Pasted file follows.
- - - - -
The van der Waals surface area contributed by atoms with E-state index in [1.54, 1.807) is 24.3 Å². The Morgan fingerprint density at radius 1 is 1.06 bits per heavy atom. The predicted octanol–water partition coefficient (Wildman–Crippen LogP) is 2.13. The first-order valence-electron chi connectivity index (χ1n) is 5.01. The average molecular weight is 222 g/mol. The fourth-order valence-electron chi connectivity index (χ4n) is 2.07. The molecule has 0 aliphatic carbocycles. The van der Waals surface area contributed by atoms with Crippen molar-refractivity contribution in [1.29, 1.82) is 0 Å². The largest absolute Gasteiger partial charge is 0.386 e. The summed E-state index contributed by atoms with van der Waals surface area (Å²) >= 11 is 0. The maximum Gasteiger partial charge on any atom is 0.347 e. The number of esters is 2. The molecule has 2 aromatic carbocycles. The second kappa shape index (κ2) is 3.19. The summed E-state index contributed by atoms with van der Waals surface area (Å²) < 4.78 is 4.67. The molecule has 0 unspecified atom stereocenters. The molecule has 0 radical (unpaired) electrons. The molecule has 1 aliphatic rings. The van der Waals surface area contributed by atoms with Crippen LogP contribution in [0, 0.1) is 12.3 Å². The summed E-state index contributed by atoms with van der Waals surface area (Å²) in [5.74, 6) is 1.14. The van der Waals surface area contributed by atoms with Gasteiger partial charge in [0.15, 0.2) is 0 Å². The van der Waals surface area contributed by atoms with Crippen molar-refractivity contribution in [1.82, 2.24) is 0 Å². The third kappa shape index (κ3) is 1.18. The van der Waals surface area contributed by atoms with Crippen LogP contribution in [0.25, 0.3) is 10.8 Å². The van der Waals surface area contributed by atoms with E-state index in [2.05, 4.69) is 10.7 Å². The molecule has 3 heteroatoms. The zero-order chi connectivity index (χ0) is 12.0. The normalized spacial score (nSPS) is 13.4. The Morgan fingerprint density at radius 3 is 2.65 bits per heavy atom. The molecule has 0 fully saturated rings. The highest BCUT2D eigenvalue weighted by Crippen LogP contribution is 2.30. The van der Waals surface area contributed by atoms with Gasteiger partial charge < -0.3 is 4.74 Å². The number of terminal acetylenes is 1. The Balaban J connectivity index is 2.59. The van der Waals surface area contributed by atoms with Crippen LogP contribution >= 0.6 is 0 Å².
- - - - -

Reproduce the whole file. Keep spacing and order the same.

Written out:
The van der Waals surface area contributed by atoms with E-state index in [1.54, 1.807) is 24.3 Å². The Morgan fingerprint density at radius 1 is 1.06 bits per heavy atom. The predicted octanol–water partition coefficient (Wildman–Crippen LogP) is 2.13. The first-order valence-electron chi connectivity index (χ1n) is 5.01. The average molecular weight is 222 g/mol. The fourth-order valence-electron chi connectivity index (χ4n) is 2.07. The molecule has 0 aliphatic carbocycles. The van der Waals surface area contributed by atoms with Crippen molar-refractivity contribution in [1.29, 1.82) is 0 Å². The largest absolute Gasteiger partial charge is 0.386 e. The summed E-state index contributed by atoms with van der Waals surface area (Å²) >= 11 is 0. The maximum Gasteiger partial charge on any atom is 0.347 e. The number of esters is 2. The molecule has 2 aromatic carbocycles. The second kappa shape index (κ2) is 3.19. The summed E-state index contributed by atoms with van der Waals surface area (Å²) < 4.78 is 4.67. The molecule has 0 unspecified atom stereocenters. The molecule has 0 radical (unpaired) electrons. The molecule has 1 aliphatic rings. The van der Waals surface area contributed by atoms with Crippen LogP contribution in [0, 0.1) is 12.3 Å². The summed E-state index contributed by atoms with van der Waals surface area (Å²) in [5.74, 6) is 1.14. The van der Waals surface area contributed by atoms with Gasteiger partial charge in [0.15, 0.2) is 0 Å². The van der Waals surface area contributed by atoms with Crippen molar-refractivity contribution in [1.82, 2.24) is 0 Å². The third kappa shape index (κ3) is 1.18. The van der Waals surface area contributed by atoms with Crippen LogP contribution in [0.25, 0.3) is 10.8 Å². The van der Waals surface area contributed by atoms with E-state index in [2.05, 4.69) is 10.7 Å². The molecule has 3 heteroatoms. The zero-order chi connectivity index (χ0) is 12.0. The normalized spacial score (nSPS) is 13.4. The Morgan fingerprint density at radius 3 is 2.65 bits per heavy atom. The molecule has 0 fully saturated rings. The highest BCUT2D eigenvalue weighted by Crippen LogP contribution is 2.30. The van der Waals surface area contributed by atoms with Gasteiger partial charge < -0.3 is 4.74 Å². The number of terminal acetylenes is 1. The Balaban J connectivity index is 2.59. The van der Waals surface area contributed by atoms with Crippen LogP contribution >= 0.6 is 0 Å².